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Trillions have been lost worldwide due to heat waves

Climate change has most severely impacted the economies of countries that only minimally contributed to carbon emissions, a new study finds.

(CN) — It may be getting hotter around the world, but the global economy is cooling down. Heat waves felt worldwide have long been attributed to climate change effects and Dartmouth College researchers have now quantified how rising temperatures have caused trillions of dollars in losses worldwide in the past three decades.

Published on Friday in Science Advances, the study builds on previous research by Dartmouth researchers Christopher Callahan and Justin Mankin on the effects of climate change on the global economy. This new study estimates that the world economy has sustained a loss of approximately $16 trillion and highlights the outsized effect of global warming on regions that have contributed the least to greenhouse gas emissions globally.

Callahan, lead author of the study and doctoral student at Dartmouth, explained that higher temperatures have a direct impact on a country's economic output.

“Most severely, it destroys crops and makes outdoor labor very difficult. But there are a number of more subtle effects -- people become more aggressive on hot days, workplaces injuries go up, mental focus goes down, and so on. These individual effects likely interact and combine to produce the overall economy-wide effects that we see in our data,” he said in an email interview.

Researchers evaluated economic data on regional growth of GDP per capita collected by researchers in Germany against databases of global weather phenomena, centering on the severe heatwaves reported worldwide. Callahan and Mankin, assistant professor of geography at Dartmouth and senior author on the study, focused on the five hottest days of the year for different regions from 1992 to 2013. They found that those five days corresponded with particular economic variations throughout the world.

$16 trillion may not even be the full extent of climate changes economic damage, according to Callahan.

“There are a lot of things we did not look at in this study, such as the effect of other extremes like hurricanes and droughts. The true costs of warming are likely much higher than the ones we show here, and we are going to continue trying to assess these costs,” he said.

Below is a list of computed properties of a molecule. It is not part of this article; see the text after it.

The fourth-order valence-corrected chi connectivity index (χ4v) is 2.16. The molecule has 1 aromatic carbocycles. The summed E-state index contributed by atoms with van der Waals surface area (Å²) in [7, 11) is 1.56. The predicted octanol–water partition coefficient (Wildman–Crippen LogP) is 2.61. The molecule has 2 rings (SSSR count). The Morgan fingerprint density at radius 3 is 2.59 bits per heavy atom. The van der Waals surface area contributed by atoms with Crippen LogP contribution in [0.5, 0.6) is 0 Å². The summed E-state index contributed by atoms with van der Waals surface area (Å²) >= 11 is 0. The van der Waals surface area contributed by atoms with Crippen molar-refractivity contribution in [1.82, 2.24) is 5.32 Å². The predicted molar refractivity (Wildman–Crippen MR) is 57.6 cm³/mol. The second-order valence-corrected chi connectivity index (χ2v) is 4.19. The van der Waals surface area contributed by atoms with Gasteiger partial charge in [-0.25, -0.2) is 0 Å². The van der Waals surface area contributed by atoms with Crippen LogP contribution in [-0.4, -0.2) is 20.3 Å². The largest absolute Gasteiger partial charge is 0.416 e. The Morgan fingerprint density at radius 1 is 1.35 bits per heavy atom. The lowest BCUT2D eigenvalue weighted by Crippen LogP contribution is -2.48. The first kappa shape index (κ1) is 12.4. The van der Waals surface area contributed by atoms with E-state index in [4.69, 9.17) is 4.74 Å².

The most severe losses documented in the study came from nations in warmer tropical regions, which often coincide with some of the world’s poorest countries. These countries experienced an average of 6.7% in losses of GDP per capita, whereas wealthier countries that could use their resources to adapt to the climate effects came in at around 1.5% in losses, according to the study.

The study also discovered that wealthier countries may actually benefit from higher temperatures, but warns of a possible ripple effect that disruptions to the global supply chain caused by extreme temperatures that would eventually reach wealthy regions like Europe and the United States.

Currently, extreme heat waves have most affected already vulnerable areas of the world in the warm, lower-income regions — regions that have also emitted the least number of harmful pollutants. These findings emphasize, Callahan said, the disproportionate effect of global warming on the global economy.

“Our study is another illustration of the well-known pattern where the people generating greenhouse gas emissions are not bearing the costs of those emissions. Because of this, the United States and other major emitters have an ethical responsibility to both rapidly reduce their greenhouse gas emissions and assist lower-income regions in adapting to the effects of warming,” he explained.

Callahan and Mankin ultimately hope that their research may be able to help bolster climate liability claims against major carbon emitter countries and companies. Callahan references a 2018 lawsuit brought by a Peruvian farmer against a German power company for contributions to climate change.  

“The success of these cases depends in part on our ability to quantitatively link individual actors (such as countries or fossil fuel companies) to the downstream economic or human costs of the warming those actors have caused. There are many barriers to this sort of litigation, but we hope that our work makes the impacts of global warming more tangible and thus makes the harm suffered by specific regions more easily valued in a legal setting,” he said.

The authors of the study have also published a July study detailing individual countries’ economic damages that found the United States among the world’s top 5 carbon emitters, along with China, Russia, Brazil and India, who have collectively cost the world $6 trillion in income losses.

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